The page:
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Tuesday, August 3, 2021

The Dwindling Value of a Dollar

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The Federal Reserve is still engaged in a historic frenzy of dollar creation and, perhaps not surprisingly, each one of our existing dollars is still losing value. Will Fed officials continue finding reasons to believe that inflation is not a problem—or will they resolve to stop creating it?

The Journal’s Gwynn Guilford reports:

U.S. inflation continued to accelerate in June at the fastest pace in 13 years as the recovery from the pandemic gained steam and consumer demand drove up prices for autos, airline fares and other items.

The Labor Department said last month’s consumer-price index increased 5.4% from a year ago, the highest 12-month rate since August 2008. The so-called core price index, which excludes the often volatile categories of food and energy, rose 4.5% from a year before.

The dollars in our wallets have lately been losing value at an alarming rate but the unelected officials who run our currency assure us that it’s just a temporary problem. Ms. Guilford notes:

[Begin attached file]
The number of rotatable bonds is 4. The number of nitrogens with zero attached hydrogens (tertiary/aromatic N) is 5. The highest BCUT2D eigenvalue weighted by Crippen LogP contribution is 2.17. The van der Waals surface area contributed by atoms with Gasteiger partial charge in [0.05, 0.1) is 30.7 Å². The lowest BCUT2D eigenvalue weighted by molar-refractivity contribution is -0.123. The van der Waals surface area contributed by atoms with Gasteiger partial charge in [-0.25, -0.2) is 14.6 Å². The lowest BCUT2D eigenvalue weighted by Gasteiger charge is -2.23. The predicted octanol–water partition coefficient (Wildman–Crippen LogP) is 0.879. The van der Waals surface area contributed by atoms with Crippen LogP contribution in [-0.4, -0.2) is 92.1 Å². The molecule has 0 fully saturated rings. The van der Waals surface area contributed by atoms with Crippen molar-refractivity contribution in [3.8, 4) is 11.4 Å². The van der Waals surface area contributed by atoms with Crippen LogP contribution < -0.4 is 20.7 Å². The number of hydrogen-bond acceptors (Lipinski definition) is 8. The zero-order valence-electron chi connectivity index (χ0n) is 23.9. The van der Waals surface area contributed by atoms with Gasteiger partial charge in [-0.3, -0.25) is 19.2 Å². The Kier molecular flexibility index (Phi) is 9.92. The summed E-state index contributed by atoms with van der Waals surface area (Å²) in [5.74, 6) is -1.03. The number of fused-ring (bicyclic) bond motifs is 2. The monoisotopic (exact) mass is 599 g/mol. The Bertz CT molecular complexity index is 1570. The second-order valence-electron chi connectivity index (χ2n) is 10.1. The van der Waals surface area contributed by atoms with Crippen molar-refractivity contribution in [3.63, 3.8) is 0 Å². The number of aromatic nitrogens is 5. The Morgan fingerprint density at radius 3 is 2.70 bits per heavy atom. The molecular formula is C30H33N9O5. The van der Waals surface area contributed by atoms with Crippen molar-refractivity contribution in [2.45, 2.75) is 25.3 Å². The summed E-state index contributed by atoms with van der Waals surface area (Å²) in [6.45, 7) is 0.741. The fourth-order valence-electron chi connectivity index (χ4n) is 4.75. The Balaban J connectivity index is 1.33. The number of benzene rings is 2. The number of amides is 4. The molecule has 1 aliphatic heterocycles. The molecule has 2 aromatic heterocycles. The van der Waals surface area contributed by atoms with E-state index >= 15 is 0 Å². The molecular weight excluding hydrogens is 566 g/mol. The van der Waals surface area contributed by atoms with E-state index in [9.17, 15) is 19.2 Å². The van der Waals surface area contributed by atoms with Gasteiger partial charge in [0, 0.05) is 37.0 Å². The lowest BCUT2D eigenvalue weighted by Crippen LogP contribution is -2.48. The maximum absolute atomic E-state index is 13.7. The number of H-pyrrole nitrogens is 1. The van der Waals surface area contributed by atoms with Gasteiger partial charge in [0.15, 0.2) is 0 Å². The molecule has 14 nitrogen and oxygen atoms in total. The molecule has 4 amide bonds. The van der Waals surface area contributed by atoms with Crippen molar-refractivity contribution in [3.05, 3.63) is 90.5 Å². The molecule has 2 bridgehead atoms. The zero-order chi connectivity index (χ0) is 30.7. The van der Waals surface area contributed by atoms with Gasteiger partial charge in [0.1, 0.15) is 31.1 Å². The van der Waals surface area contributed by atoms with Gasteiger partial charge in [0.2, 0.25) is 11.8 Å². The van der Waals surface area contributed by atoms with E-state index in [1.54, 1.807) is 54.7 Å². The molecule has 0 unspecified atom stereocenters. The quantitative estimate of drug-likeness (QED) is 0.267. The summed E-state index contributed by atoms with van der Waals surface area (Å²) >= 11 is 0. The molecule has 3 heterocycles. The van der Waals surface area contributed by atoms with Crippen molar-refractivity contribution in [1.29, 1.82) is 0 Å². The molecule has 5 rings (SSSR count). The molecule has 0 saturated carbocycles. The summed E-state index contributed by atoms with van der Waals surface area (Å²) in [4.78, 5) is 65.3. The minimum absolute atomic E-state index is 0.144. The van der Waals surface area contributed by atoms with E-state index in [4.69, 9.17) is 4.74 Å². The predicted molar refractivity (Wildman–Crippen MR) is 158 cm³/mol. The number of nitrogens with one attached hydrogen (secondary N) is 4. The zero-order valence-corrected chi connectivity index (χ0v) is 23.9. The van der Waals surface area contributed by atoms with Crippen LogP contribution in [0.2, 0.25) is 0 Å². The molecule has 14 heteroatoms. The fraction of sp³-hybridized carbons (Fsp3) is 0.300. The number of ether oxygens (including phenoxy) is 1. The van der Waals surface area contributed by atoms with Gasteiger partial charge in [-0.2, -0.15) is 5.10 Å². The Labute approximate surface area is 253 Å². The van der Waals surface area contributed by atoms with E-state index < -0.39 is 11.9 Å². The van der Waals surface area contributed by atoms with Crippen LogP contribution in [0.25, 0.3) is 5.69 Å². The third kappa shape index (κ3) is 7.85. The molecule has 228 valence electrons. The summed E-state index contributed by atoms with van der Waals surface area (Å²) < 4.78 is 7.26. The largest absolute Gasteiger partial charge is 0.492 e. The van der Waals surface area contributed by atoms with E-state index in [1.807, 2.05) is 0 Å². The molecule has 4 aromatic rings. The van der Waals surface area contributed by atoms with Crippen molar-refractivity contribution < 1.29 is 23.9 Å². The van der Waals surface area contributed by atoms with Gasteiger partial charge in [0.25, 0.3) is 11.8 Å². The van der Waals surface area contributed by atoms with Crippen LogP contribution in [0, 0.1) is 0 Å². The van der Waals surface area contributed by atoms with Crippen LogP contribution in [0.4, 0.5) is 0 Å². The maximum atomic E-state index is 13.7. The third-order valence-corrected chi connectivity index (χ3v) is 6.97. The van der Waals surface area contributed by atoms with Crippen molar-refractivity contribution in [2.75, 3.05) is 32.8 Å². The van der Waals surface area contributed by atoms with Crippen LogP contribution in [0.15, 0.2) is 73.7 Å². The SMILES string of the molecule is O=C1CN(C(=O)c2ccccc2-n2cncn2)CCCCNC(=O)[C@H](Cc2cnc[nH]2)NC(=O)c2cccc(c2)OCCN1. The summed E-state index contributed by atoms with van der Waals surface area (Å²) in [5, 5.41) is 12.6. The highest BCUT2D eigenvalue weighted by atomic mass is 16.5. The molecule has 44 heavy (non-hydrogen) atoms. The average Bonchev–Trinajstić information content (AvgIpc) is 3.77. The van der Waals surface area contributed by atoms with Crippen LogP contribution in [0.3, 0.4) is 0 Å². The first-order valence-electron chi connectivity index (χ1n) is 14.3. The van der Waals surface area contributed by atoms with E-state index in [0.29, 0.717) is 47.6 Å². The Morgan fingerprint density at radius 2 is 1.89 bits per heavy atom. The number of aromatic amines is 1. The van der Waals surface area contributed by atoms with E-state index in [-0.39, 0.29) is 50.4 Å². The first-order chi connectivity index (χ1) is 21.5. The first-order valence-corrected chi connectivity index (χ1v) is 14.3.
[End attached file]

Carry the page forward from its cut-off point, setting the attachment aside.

The Fed, in a report released Friday, reiterated its view that inflation has risen because of bottlenecks, hiring difficulties and other largely transitory factors related to the economy’s rebound from the pandemic. Most officials, in projections released last month, believe inflation will decline to around 2% over the next two years.

Let’s hope they are right, though a period of no inflation at all would be the most welcome news to many workers and savers. Even getting back to just 2% annual value destruction would be a huge improvement. Ms. Guilford reports:

Jay Bodenstein, 73, of The Villages, Florida, has been conscious of rising prices for food, rent, gasoline, auto insurance, healthcare and travel. He said that he and his wife, Sandy, have been going out to dinner less in part because of higher prices and because they are increasingly anxious about the Delta variant of the coronavirus.

The couple encountered significantly higher food prices at the local cinema while attending the film “Cruella.”

“A hot dog at the movies was $7,” he said, adding that before the pandemic he paid about $4. Mr. Bodenstein opted to pass on the hot dog and other concession foods. “All the prices were through the roof,” he said. “You just say, ‘Forget about it.’”

Yale economist

Stephen Roach

can’t seem to forget another moment in recent monetary history when Fed leadership insisted that disturbing data did not represent a significant threat. He wrote in May:

Memories can be tricky. I have long been haunted by the inflation of the 1970s. Fifty years ago, when I had just started my career as a professional economist at the Federal Reserve, I was witness to the birth of the Great Inflation as a Fed insider. That left me with the recurring nightmares of a financial post-traumatic stress disorder. The bad dreams are back.


Arthur Burns

ran the Federal Reserve the nightmare was all too real, and it began when the Fed chairman seemed determined to dismiss data that didn’t align with his views. Recalls Mr. Roach: